Despite the best efforts of well-intentioned REALTORS®, disagreements still occur. While less formal, faster, and less expensive than litigation, arbitration is not without cost in both time and money on the part of the parties.
There is an alternative to arbitration; however, all parties to a dispute must voluntarily agree to use it—mediation.
The principals are offered "mediation” prior to the arbitration hearing. Mediation is when the principals meet with a Mediation Officer of the association and attempt to negotiate a settlement of the dispute. The decision is binding only by mutual agreement of all parties.
If mediation is successful, the $500 arbitration filing fee is refunded to both parties. If it is not successful, the arbitration hearing proceeds accordingly.
Mediation is a service provided by every board/association of REALTORS®. Unlike arbitration, in which the parties present their cases to a panel of arbitrators whose decision is final and binding, mediation brings the disputing parties together in an atmosphere conducive to dialogue and conciliation, encouraging them to work together to reach a mutually acceptable resolution.
Experience has shown that 80% or more of the disputes that otherwise would be arbitrated can be resolved faster and more efficiently through mediation. This is a significant savings in time and expense for both the parties and for boards and associations.
Mediation can also be a positive experience for those who participate because, rather than a "winner" and a "loser" being determined by a panel of arbitrators, in mediation the parties work together, guided by a mediator, to fashion their own solution. Mediation is frequently a "win-win" situation for everyone.
ORRA has mediation officers who act as facilitators/intermediaries. These are typically REALTORS® who are experienced and adept in dispute resolution techniques. While mediators often have personal "styles", their primary objective is to help each party appreciate the position of the other party, then to move them forward toward an amicable resolution.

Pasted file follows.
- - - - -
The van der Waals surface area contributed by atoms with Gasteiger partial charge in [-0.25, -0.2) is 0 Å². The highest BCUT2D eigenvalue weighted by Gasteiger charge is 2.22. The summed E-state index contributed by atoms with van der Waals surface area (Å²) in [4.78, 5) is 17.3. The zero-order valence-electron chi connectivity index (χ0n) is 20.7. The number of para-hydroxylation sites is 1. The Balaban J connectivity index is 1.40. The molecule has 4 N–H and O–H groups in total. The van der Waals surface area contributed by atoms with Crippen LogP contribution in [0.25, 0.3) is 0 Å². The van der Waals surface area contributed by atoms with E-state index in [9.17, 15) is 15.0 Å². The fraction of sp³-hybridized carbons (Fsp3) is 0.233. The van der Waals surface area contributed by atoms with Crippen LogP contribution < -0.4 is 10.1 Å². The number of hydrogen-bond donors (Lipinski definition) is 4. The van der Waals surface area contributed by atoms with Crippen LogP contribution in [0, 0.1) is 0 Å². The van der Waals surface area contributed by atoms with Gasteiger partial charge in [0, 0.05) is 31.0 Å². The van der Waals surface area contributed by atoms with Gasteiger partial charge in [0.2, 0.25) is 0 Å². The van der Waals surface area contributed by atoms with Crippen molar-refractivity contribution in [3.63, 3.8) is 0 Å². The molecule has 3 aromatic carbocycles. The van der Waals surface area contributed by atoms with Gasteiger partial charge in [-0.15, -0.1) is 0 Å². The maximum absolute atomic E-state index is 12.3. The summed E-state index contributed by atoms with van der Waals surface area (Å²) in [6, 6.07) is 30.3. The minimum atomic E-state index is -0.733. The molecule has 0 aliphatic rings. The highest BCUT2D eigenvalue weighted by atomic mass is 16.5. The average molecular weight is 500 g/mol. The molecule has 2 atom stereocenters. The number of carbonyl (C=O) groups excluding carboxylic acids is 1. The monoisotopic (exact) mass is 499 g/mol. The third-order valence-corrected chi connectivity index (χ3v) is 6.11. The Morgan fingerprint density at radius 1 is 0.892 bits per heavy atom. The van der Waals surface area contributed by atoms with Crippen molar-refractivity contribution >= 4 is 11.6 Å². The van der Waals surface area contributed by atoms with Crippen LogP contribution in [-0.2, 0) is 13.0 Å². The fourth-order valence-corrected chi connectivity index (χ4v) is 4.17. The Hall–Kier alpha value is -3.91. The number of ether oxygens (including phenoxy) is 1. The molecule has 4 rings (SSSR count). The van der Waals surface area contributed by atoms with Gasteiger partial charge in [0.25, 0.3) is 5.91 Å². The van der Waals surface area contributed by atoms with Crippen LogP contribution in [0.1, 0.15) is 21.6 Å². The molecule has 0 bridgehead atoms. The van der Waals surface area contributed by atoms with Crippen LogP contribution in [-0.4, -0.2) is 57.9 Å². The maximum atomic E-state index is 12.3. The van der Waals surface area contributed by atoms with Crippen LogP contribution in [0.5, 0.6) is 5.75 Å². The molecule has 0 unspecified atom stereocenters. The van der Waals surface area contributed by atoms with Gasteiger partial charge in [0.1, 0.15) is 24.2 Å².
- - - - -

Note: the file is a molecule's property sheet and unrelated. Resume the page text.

Detailed information about mediation is in the National Association of REALTORS's® Code of Ethics and Arbitration Packet. Specific information about the procedures for initiating mediation can be obtained from ORRA.
Mediation begins with the filing of a formal arbitration request, which is automatically reviewed by the Grievance Committee. After a determination is made that an arbitrable dispute exists, the disputing parties are invited to participate in mediation.
A mediation session is fundamentally simple. The mediation officer uses various techniques to encourage the parties to explore, understand, and appreciate each other's position. The most desirable solution is one crafted by the parties themselves through cooperative effort.
When the parties reach an agreement, they are encouraged to put it in writing and sign it. If the parties are unable to reach a mutually acceptable solution, the mediator can recommend a solution. The mediator's recommendation can be made orally or in writing, though a written proposal that the parties can subsequently consider is preferred.
The parties then have up to forty-eight hours to consider the mediator's recommendation and decide whether they will agree to it. If either party does not agree with the mediator's recommendation, the mediation process is over and the arbitration process proceeds (assuming arbitration has been requested).
The fact that at times mediation does not produce the desired result does not diminish its value to REALTORS®and to boards/associations. There will be instances when REALTORS® mediate in good faith but, for one reason or another, are simply unable to reach a joint agreement or accept the solution proposed by the mediator.
In such cases, the alternative is a decision imposed on the parties by a panel of arbitrators after an arbitration hearing. While this may be the only answer, a mutually-fashioned, mutually agreed upon solution to disagreements between REALTORS® is the preferred outcome.